Three-time Ironman finisher Amy Snyder takes the wraps off the best kept secret in the sports world, the Race Across America (RAAM), a bicycle race like no other. Unlike its famous cousin the Tour de France, RAAM is much crazier, more gothic, and even savage: Once the gun goes off the clock doesn't stop, and the first rider to complete the prescribed 3,000-mile route is the victor.
In Hell on Two Wheels, Snyder follows a group of athletes before, during, and after the 2009 RAAM, the closest and most controversial race in the event's 30-year history. This work offers a thrilling and remarkably detailed account of the competitors' triumphs and tragedies as they test themselves, each other, and the limits of human endurance. As RAAM exacts its vicious toll, Snyder shows how the racers discover their essential humanity and experience profound joy and completeness, demonstrating how such a grueling effort can also be cleansing and self-revelatory.
©2011 Amy Snyder (P)2012 Audible, Inc.
Reading this book made me realize that the participants in RAAM are no doubt the toughest, baddest, and most mentally focused athletes in the world. Going through RAAM is like subjecting yourself to Navy Seals Hell Week - except with the added pains of saddle sores, neck paralysis, pulmonary edema, swollen hands and feet, hallucinations, and a host of other ailments. The author did a great job in helping the reader understand what motivated each of the main contestants portrayed in the book, and how they dealt with the tortures of this grueling race. I can't say it was motivational - as some sports books are. This was more of a drama / documentary - but gave me a greater appreciation for these athletes.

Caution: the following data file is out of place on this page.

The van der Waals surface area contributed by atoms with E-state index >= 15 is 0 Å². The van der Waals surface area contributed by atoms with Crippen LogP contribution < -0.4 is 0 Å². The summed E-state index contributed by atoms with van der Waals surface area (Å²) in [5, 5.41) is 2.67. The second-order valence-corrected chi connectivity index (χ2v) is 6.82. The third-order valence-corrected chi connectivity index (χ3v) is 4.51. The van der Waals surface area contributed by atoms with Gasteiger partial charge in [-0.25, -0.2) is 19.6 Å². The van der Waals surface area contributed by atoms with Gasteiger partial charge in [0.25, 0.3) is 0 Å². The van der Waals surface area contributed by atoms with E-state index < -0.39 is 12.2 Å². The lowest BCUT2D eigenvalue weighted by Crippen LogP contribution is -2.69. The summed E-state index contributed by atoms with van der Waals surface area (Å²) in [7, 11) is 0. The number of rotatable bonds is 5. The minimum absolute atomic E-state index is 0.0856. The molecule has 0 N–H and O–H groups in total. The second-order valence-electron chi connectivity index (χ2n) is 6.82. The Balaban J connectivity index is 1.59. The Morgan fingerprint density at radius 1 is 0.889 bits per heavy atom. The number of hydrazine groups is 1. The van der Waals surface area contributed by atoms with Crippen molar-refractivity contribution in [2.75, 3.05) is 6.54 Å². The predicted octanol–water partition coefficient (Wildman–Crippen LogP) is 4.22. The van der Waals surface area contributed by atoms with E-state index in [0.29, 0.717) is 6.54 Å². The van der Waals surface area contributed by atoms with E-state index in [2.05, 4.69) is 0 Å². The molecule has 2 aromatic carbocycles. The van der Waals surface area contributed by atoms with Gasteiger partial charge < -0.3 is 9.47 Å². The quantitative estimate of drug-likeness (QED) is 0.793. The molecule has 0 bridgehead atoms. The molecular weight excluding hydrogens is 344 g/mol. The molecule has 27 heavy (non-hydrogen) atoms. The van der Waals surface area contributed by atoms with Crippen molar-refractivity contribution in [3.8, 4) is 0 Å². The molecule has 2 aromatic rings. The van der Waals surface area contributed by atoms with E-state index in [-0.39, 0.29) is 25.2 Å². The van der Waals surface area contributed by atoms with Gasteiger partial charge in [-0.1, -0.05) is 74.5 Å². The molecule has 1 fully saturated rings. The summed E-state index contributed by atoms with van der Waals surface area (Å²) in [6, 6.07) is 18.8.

the description of the athletes state of mind while enduring the elements, course difficulties and confronting their physical limits
it made me feel the struggle especially after hours in the saddle and with the hallucinations, you realize how they have surpasses their limit of stress on the body
I think she did a great job at covering the race so others can understand why drives these athletes to keep going or for repeat attempts to complete RAAM
Good book. Hard to follow at times.
I didn't like how the author compared RAAM to races like Leadville 100, Badwater, Tour de France, etc and suggested they pale in comparison to the effort needed for RAAM.
I am completely impressed with the physical and mental toughness of RAAM cyclists, but I would NEVER suggest or imply they are superior to the efforts of a finisher in one of these previously mentioned ultra endurance events.
Report Inappropriate Content